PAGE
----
Studies Make Case for Finasteride to Prevent Prostate Cancer
The initial results from the largest completed prostate cancer prevention trial appear to have underestimated the benefits and overestimated the potential risks of finasteride, according to three new analyses of data from the trial. These results bolster the case for finasteride as a preventive agent against prostate cancer, say the studies' leaders.
Results from two of the analyses were presented on May 18 at the American Urology Association annual meeting in Orlando, FL, and all three appeared online May 18 in Cancer Prevention Research.
Initial results from that trial, the nearly 19,000-participant Prostate Cancer Prevention Trial (PCPT), were published in 2003 and showed that men who took 5 mg of finasteride daily for 7 years had a 25 percent reduced risk of developing prostate cancer compared with men taking a placebo.
However, finasteride treatment was also associated with a small but statistically significant increased risk for developing high-grade prostate cancers, those with Gleason scores of 7 to 10. And because the preventive benefit was the result of a reduction of non-high grade cancers, those with a Gleason score of 6 or less, some prostate cancer researchers argued that finasteride only prevents indolent cancers that would never require treatment, explains Dr. Ian Thompson, chair of the Department of Urology at the University of Texas Health Science Center at San Antonio and a senior author on two of the new analyses.
Neither conclusion, he says, now appears to be accurate.
"We've now shown that the cancers prevented by finasteride are often clinically significant, the same kind of cancers that lead to surgery," Dr. Thompson says. "In addition, we showed a 28 percent reduction of high-grade cancer with finasteride."
In a related editorial in Cancer Prevention Research, Drs. Christopher Logothetis and Paul Schellhammer, from University of Texas M.D. Anderson Cancer Center and Eastern Virginia Medical School, respectively, lauded the analyses, arguing that the results demonstrate that "the promise of prostate cancer prevention is a reality."
Two of the analyses were conducted independently, using 500 prostatectomy samples from the more than 2,000 patients diagnosed with cancer in the PCPT, to estimate the "true rate" of high-grade disease in the two study arms (finasteride and placebo). The analyses, one led by Dr. Mary Redman from Fred Hutchinson Cancer Research Center and the other by NCI's Dr. Paul Pinsky, used statistical modeling to extrapolate the Gleason scores at prostatectomy to the larger study population. Prostatectomy is the gold-standard for determining Gleason scores. Both analyses adjusted for the fact that, as recent studies have shown, finasteride increases the sensitivity of both prostate-specific antigen (PSA) testing and needle biopsy for detecting high-grade cancer.
No overall increase in high-grade disease associated with finasteride was found by either analysis, Dr. Thompson stresses. Instead, they found that finasteride had a modest protective effect, driven by the reduction in tumors scored as Gleason 7. Because of the limited number of cancers scored as Gleason 8 to 10, says Dr. Howard Parnes from NCI's Division of Cancer Prevention, it's not possible to draw firm conclusions about finasteride's affect on such tumors.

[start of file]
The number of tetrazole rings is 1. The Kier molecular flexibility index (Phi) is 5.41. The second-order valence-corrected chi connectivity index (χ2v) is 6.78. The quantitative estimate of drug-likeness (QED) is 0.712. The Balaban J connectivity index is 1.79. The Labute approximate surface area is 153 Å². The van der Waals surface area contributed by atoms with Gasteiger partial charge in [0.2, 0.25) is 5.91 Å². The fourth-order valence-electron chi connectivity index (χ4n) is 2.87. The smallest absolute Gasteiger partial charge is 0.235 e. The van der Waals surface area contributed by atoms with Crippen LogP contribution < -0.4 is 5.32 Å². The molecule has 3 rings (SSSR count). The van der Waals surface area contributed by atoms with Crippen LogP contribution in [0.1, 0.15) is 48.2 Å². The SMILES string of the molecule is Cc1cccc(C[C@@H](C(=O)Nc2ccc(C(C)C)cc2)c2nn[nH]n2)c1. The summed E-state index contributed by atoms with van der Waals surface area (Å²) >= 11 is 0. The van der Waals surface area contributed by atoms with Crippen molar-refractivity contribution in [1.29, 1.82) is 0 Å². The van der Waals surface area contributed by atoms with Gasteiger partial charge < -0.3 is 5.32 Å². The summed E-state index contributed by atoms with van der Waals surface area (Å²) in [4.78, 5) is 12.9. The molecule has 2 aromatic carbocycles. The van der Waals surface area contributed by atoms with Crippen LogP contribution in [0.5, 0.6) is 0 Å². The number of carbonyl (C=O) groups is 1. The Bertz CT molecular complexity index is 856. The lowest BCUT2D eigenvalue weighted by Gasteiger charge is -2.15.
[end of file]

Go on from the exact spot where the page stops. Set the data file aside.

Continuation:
The third analysis, conducted by Dr. Scott Lucia from the University of Colorado Denver and colleagues, addressed whether finasteride prevents "clinically significant" prostate cancer by examining the extent of cancer present in the PCPT biopsy specimens of Gleason score 6 cancers - again, the cancers that finasteride was shown to inhibit in the PCPT. They assessed biopsy samples according to two different sets of criteria that can be used to guide treatment decisions. Sixty percent of tumors given a Gleason score of 6 or less were clinically significant by these criteria.
More than 90 percent of men whose prostate biopsies have Gleason scores of 6 opt to receive immediate treatment, explains Dr. Parnes, a co-author on two of the analyses. So, regardless of whether they would be considered clinically significant by these biopsy criteria, he says, "We shouldn't overlook the importance of preventing the so-called 'clinically insignificant' tumors."
Finasteride is not yet approved by the Food and Drug Administration (FDA) for prostate cancer prevention, Dr. Parnes cautions. "However, men committed to regular screening and those with benign prostatic hyperplasia (BPH) may want to discuss this option with their physicians," he adds. Finasteride is FDA-approved for treating BPH symptoms and, at a lower dose, for reducing hair loss.
FDA approval aside, there are other factors holding finasteride back, says Dr. Brantley Thrasher, chair of Urology at the University of Kansas Medical Center.
Urologists have become "acclimated" to the idea that finasteride increases the risk of high-grade disease, he says. And it's more than that. "Nobody has worked out which patients we should be recommending finasteride to," Dr. Thrasher adds. "I think it will be an uphill battle to get wider adoption."
The AUA and American Society of Clinical Oncology are in the process of developing guidance on finasteride use for prostate cancer prevention, Dr. Parnes says.